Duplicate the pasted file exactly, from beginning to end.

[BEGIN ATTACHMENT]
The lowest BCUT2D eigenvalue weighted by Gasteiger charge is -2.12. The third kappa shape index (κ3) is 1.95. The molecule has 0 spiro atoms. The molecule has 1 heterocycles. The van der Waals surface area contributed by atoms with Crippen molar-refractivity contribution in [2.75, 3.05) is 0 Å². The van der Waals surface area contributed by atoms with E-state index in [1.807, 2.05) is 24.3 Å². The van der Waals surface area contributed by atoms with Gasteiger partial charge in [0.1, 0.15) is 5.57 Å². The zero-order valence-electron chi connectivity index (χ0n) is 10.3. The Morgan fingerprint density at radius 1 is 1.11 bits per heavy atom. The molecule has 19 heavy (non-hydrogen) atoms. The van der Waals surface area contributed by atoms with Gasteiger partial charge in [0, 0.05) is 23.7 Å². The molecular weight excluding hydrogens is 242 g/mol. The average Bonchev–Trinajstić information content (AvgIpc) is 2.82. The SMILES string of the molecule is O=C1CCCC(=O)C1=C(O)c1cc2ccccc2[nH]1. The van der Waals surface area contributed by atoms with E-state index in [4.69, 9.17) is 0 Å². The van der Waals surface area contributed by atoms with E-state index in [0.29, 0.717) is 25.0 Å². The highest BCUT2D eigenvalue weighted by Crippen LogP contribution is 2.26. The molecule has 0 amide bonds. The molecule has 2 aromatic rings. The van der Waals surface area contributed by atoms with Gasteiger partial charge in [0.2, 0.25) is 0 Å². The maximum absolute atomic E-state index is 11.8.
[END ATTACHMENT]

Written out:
The lowest BCUT2D eigenvalue weighted by Gasteiger charge is -2.12. The third kappa shape index (κ3) is 1.95. The molecule has 0 spiro atoms. The molecule has 1 heterocycles. The van der Waals surface area contributed by atoms with Crippen molar-refractivity contribution in [2.75, 3.05) is 0 Å². The van der Waals surface area contributed by atoms with E-state index in [1.807, 2.05) is 24.3 Å². The van der Waals surface area contributed by atoms with Gasteiger partial charge in [0.1, 0.15) is 5.57 Å². The zero-order valence-electron chi connectivity index (χ0n) is 10.3. The Morgan fingerprint density at radius 1 is 1.11 bits per heavy atom. The molecule has 19 heavy (non-hydrogen) atoms. The van der Waals surface area contributed by atoms with Gasteiger partial charge in [0, 0.05) is 23.7 Å². The molecular weight excluding hydrogens is 242 g/mol. The average Bonchev–Trinajstić information content (AvgIpc) is 2.82. The SMILES string of the molecule is O=C1CCCC(=O)C1=C(O)c1cc2ccccc2[nH]1. The van der Waals surface area contributed by atoms with E-state index in [4.69, 9.17) is 0 Å². The van der Waals surface area contributed by atoms with E-state index in [0.29, 0.717) is 25.0 Å². The highest BCUT2D eigenvalue weighted by Crippen LogP contribution is 2.26. The molecule has 0 amide bonds. The molecule has 2 aromatic rings. The van der Waals surface area contributed by atoms with Gasteiger partial charge in [0.2, 0.25) is 0 Å². The maximum absolute atomic E-state index is 11.8.